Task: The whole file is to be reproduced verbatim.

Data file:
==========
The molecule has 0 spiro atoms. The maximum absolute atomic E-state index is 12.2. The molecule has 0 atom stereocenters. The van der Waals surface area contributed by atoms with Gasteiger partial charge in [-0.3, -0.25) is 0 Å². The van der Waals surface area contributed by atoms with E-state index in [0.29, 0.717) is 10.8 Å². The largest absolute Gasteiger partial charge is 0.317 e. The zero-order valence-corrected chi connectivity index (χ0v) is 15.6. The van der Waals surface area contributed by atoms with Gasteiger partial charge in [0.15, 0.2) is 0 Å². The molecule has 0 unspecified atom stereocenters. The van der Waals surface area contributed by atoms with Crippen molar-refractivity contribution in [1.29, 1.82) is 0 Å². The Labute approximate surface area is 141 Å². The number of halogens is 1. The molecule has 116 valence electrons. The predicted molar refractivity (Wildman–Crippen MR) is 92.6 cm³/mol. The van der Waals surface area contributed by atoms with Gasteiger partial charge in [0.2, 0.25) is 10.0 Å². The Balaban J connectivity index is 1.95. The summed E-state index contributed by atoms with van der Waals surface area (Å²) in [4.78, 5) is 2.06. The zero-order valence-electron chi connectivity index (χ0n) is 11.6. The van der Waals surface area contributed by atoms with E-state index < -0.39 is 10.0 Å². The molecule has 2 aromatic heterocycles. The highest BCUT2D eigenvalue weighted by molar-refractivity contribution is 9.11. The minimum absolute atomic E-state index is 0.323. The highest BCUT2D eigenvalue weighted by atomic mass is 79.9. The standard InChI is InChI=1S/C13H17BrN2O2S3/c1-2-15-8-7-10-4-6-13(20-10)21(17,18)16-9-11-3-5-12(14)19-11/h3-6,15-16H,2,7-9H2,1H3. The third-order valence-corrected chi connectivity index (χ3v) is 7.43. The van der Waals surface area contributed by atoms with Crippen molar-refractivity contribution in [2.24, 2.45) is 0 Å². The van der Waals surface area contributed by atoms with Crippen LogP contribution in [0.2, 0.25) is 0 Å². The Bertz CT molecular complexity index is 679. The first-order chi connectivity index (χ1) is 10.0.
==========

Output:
The molecule has 0 spiro atoms. The maximum absolute atomic E-state index is 12.2. The molecule has 0 atom stereocenters. The van der Waals surface area contributed by atoms with Gasteiger partial charge in [-0.3, -0.25) is 0 Å². The van der Waals surface area contributed by atoms with E-state index in [0.29, 0.717) is 10.8 Å². The largest absolute Gasteiger partial charge is 0.317 e. The zero-order valence-corrected chi connectivity index (χ0v) is 15.6. The van der Waals surface area contributed by atoms with Gasteiger partial charge in [0.15, 0.2) is 0 Å². The molecule has 0 unspecified atom stereocenters. The van der Waals surface area contributed by atoms with Crippen molar-refractivity contribution in [1.29, 1.82) is 0 Å². The Labute approximate surface area is 141 Å². The number of halogens is 1. The molecule has 116 valence electrons. The predicted molar refractivity (Wildman–Crippen MR) is 92.6 cm³/mol. The van der Waals surface area contributed by atoms with Gasteiger partial charge in [0.2, 0.25) is 10.0 Å². The Balaban J connectivity index is 1.95. The summed E-state index contributed by atoms with van der Waals surface area (Å²) in [4.78, 5) is 2.06. The zero-order valence-electron chi connectivity index (χ0n) is 11.6. The van der Waals surface area contributed by atoms with E-state index < -0.39 is 10.0 Å². The molecule has 2 aromatic heterocycles. The highest BCUT2D eigenvalue weighted by molar-refractivity contribution is 9.11. The minimum absolute atomic E-state index is 0.323. The highest BCUT2D eigenvalue weighted by atomic mass is 79.9. The standard InChI is InChI=1S/C13H17BrN2O2S3/c1-2-15-8-7-10-4-6-13(20-10)21(17,18)16-9-11-3-5-12(14)19-11/h3-6,15-16H,2,7-9H2,1H3. The third-order valence-corrected chi connectivity index (χ3v) is 7.43. The van der Waals surface area contributed by atoms with Crippen molar-refractivity contribution in [2.24, 2.45) is 0 Å². The van der Waals surface area contributed by atoms with Crippen LogP contribution in [0.2, 0.25) is 0 Å². The Bertz CT molecular complexity index is 679. The first-order chi connectivity index (χ1) is 10.0.